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What does storytelling have to do with coding blocks?

By May 27, 2020July 18th, 2022News

“The art of programming consists of organising and mastering complexity. “
Edsger W. Dijkstra

Last week we have invited you to have fun organising and managing your daily tasks with the Kids ToDo List app. This week, our proposal targets creative and critical thinking, while promoting collaborative work and specific digital skills!

Can you guess what will this tip be about?! (drum roll) Hum… if you thought about something related to coding and programming, congratulations, you got it right! We will invite you to explore Scratch!

Scratch is a coding and programming tool, created by the MIT (Massachusetts Institute of Technology), and used in formal and non-formal learning environments worldwide, to support children and youth (between 8 and 16 years old) taking their first steps in creating digital and interactive stories, games, and animations, in a funny and easy way.

With an intuitive graphic interface and using an elementary programming language, Scratch allows users to develop their own projects, creating and programming diverse actions and scenes by “simply” connecting and embedding different coding blocks, as if they were Legos.

It turns learning coding and programming into a smooth and engaging process and previous knowledge on coding and programming is effectively not required. Even if you are coding for the first time, you will certainly be able to use the analytical and organisational skills needed to perform the task, and recognise huge similarities between coding and the natural processes underlying planning and doing your daily life activities.

Scratch is available as an online platform and as a free downloadable application for Windows, Mac OS X, Ubuntu, IOS and Android, translated in more than 40 languages. A specific and even easier version of it, known as ScratchJr (here), is also available for the little ones (from 5 to 7 years old) who might be curious enough to try it out. You may decide which version better fits your needs, even though we will guide you through the online Scratch platform in the following steps.

And now, are you ready to start discovering how can Scratch’s coding blocks help you telling stories?

Let’s try it out?! This week we would like to challenge you and your home teammates to create an animated and interactive story about how you lived last weeks, the family discoveries you’ve done together, the most joyful or magic experiences you’ve shared or your desired to do list for the near future, using Scratch.

Start sketching some ideas on how you would like to approach this project, using some papers and colourful pens, and then go to the Scracth website (here), and sign up.

Et voilà! As soon as you have created your account and signed in, you will be able to click on the “Create” option displayed in the top bar, as shown below.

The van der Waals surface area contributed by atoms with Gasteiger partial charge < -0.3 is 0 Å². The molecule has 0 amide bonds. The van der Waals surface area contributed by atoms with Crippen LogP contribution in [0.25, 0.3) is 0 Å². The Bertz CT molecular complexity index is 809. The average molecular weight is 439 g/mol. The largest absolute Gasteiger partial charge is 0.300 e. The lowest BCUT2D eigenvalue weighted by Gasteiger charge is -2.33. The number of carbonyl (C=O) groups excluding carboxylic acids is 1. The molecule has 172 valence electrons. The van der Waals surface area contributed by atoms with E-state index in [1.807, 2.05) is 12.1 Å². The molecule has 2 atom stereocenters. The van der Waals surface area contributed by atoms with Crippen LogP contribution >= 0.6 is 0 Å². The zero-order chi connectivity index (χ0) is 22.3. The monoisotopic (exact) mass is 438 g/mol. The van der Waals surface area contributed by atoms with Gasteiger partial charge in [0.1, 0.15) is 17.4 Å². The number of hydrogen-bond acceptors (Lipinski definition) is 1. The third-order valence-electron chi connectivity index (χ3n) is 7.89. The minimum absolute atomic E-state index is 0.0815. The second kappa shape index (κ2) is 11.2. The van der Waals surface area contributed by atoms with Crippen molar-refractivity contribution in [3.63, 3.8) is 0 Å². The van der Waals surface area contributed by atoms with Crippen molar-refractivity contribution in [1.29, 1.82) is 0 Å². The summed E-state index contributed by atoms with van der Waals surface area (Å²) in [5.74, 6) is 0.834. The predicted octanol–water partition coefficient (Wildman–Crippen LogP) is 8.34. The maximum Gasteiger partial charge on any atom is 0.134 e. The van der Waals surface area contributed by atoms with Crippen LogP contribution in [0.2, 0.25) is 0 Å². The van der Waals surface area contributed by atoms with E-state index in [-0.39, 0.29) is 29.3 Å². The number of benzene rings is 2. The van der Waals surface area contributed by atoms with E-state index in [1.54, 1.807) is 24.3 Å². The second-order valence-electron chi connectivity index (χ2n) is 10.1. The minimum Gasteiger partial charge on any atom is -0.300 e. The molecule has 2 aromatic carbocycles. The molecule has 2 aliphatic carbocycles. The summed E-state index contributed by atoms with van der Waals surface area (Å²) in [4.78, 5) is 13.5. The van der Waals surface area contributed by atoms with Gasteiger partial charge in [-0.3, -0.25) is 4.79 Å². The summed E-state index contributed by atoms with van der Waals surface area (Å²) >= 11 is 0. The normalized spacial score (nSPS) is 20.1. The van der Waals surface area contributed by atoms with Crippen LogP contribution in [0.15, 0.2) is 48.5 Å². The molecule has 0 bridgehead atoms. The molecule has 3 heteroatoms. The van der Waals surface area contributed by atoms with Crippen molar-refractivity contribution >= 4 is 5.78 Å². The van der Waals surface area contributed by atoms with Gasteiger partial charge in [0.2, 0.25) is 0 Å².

Any time you do it, the following background will appear. It also appears a tutorial alongside with tips to move on programming your own projects.

As shown in the following image, the Scratch’s programming panel – where you will find all the needed tools and resources to work on your project – will then be displayed. So, you are ready to start building blocks, individually or collaboratively, to create your own interactive story.

To start your story, first click in the number 2 area and choose the characters that will be part of your cast. Do you want family characters in the story, or will you want to embody all of them?! In Scratch everything is possible!

Do you want to put a cat in your story? Or do you prefer a ballerina? Are you thinking of a dragon, perhaps? Do not decide too fast, let your imagination run wild with the available characters and the ones you would like to see in your creation. And now that you have your characters you are going to create their script. Prepared? It is time to explore section number 3, where you can define the actions each character can perform (for example, walking forward, backward, saying hello, saying goodbye, reproducing sounds, spinning…). And then, drag or breathe the block corresponding to the same action for section 4, and it is show time! The result of your story may be found in section 1.

If you make the story even more interactive – yes, because this is possible – you can customise the images (embedded), sounds and external displays (in the area number 3, scenarios and buttons).

Did you enjoy storytelling with Scratch?

Have you noticed there is a lot more you can explore using this tool? As explaining the water cycle, creating a game to practice recycling, or simply creating an animated and digital birthday card?

Free your imagination and start now!

Have fun!


Contribution by:
Ana Mouta, Ana Paulino and Inês Sá Couto are Pedagogy Specialists at jp.ik.

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